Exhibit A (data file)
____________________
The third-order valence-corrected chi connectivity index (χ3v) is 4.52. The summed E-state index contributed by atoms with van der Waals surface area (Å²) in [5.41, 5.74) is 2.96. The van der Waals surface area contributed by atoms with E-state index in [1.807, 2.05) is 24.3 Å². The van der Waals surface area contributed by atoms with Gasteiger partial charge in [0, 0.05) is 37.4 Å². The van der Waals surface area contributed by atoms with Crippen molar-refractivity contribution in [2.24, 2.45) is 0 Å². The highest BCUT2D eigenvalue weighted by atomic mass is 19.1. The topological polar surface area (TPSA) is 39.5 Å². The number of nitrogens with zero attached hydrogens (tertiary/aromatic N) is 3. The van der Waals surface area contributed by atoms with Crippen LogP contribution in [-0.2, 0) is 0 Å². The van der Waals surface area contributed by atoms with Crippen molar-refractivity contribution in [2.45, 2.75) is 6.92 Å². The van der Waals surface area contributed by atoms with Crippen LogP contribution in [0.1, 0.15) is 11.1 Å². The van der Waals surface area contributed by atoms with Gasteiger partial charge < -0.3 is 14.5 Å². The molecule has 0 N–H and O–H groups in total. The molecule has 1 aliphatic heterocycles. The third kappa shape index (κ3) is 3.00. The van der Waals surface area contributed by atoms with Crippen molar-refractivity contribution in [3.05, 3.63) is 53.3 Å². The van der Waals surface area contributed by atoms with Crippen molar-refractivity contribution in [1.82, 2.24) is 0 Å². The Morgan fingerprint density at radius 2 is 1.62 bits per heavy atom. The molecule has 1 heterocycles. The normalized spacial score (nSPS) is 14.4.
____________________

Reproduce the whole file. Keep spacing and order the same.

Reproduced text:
The third-order valence-corrected chi connectivity index (χ3v) is 4.52. The summed E-state index contributed by atoms with van der Waals surface area (Å²) in [5.41, 5.74) is 2.96. The van der Waals surface area contributed by atoms with E-state index in [1.807, 2.05) is 24.3 Å². The van der Waals surface area contributed by atoms with Gasteiger partial charge in [0, 0.05) is 37.4 Å². The van der Waals surface area contributed by atoms with Crippen molar-refractivity contribution in [2.24, 2.45) is 0 Å². The highest BCUT2D eigenvalue weighted by atomic mass is 19.1. The topological polar surface area (TPSA) is 39.5 Å². The number of nitrogens with zero attached hydrogens (tertiary/aromatic N) is 3. The van der Waals surface area contributed by atoms with Crippen LogP contribution in [-0.2, 0) is 0 Å². The van der Waals surface area contributed by atoms with Crippen molar-refractivity contribution in [2.45, 2.75) is 6.92 Å². The van der Waals surface area contributed by atoms with Crippen LogP contribution in [0.1, 0.15) is 11.1 Å². The van der Waals surface area contributed by atoms with Gasteiger partial charge < -0.3 is 14.5 Å². The molecule has 0 N–H and O–H groups in total. The molecule has 1 aliphatic heterocycles. The third kappa shape index (κ3) is 3.00. The van der Waals surface area contributed by atoms with Crippen molar-refractivity contribution in [3.05, 3.63) is 53.3 Å². The van der Waals surface area contributed by atoms with Crippen molar-refractivity contribution in [1.82, 2.24) is 0 Å². The Morgan fingerprint density at radius 2 is 1.62 bits per heavy atom. The molecule has 1 heterocycles. The normalized spacial score (nSPS) is 14.4.